What Drive-Thru Workers Really Think About Paying It Forward
The viral acts of kindness can be a real headache for the people working the window
A fast food meal can be a treat, but in the morning it's more often a routine occurrence. When I'm in the drive-thru, I'm there to pick up a Egg McMuffin for my husband before an early shift, a doughnut on the way to do errands, a Starbucks frappucino that makes me just a little behind schedule on my road trip. But when I pull up to the drive-thru ready to pay and find the car in front of me has already paid for my order, it makes the drudgery of waiting in line seem somehow magical.
But for the drive-thru workers who process the order, it's a little less enchanting and a little more routine. It's always nice to see a good deed shine in a weary world, sure, but it's also a lot of extra work—and they're already underpaid. When are the people who facilitate pay-it-forwards on the receiving end of random acts of kindness?
Paying it forward is an ancient concept, found everywhere from Greek plays from 300 BCE and the letters of Benjamin Franklin to middlebrow comedies starring Kevin Spacey. In the new millenium, it's most often seen in fast food drive thrus. Someone decides that today is the day for a random act of kindness, and they pay for the order of the car behind them. The car behind them, pleasantly surprised, pays for the car behind them, and then the next car does the same, and so on and so forth until someone decides "nah." (Confession: I have done this, when I went to go get a $1 soda and all the cars in back of me had $15 to $20 orders. Sorry, y'all). The trend made national news for the first time in December 2007, when a Florida man named Arthur Rosenfeld bought the coffee of the jerk beeping his horn behind him behind him, hoping to brighten his day. The pay-it-forward chain made it as far as the NBC nightly news, and since then, it's become a regular occurance.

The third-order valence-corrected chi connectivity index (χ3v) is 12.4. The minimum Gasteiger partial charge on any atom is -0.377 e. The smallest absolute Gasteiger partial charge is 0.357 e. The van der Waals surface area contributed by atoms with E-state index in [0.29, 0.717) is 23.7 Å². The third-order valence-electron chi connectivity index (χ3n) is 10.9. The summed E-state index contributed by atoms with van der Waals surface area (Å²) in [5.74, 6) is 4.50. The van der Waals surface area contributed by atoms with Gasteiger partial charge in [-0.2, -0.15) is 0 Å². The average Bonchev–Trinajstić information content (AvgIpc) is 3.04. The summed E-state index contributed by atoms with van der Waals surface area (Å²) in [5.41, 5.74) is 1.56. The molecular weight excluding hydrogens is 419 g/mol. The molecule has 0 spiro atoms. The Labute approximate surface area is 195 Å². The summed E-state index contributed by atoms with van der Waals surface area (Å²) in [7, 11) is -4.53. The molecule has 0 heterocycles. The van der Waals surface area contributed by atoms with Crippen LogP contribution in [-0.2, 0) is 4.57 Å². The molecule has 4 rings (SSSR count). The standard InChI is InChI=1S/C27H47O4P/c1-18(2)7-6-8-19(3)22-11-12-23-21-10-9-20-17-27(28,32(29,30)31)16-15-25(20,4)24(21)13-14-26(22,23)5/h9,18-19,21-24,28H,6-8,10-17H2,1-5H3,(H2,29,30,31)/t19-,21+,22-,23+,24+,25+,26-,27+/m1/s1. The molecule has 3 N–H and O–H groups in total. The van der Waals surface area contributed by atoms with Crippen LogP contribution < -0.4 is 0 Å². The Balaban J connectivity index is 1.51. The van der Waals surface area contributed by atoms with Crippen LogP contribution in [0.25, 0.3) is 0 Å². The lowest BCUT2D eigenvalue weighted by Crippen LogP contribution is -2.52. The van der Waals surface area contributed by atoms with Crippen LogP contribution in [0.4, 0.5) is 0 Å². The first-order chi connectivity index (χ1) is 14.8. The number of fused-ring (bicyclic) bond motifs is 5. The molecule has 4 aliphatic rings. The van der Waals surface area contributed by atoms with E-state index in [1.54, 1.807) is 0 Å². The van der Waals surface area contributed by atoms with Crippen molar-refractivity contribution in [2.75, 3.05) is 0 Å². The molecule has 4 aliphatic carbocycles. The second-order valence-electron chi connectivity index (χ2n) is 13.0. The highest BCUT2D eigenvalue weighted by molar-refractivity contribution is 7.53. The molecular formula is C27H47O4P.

"I have paid for people behind me in the drive-thru lanes on multiple occasions," said Liz Dahl, a public relations professional in Kentucky. "Especially if I'm having a tough day, I try to brighten someone else's and it instantly lifts my spirits. There's something about doing something nice for someone else and not having them know who you are. It's like being an elf and knowing you made someone smile. It's a wonderful feeling and it benefits both parties."
"The person in front of me [made] me feel so much better about my day, even though I had been really sad in the morning," said Jessica Lynn, a travel agent in Virginia. "It didn't even occur to me to break the chain; I asked immediately if I could pay for the person behind me."
Brands love pay it forward chains too. When a story about 167 cars participating in a pay it forward chain goes viral, that's a lot of free advertising. Even more powerful is the goodwill the customer earns from their experience. That magical, uplifting feeling is a positive association with the brand that will stay with the consumer. And it's completely free for the corporation in question—the person in front pays for you, and you pay for the person behind you, and they still get paid.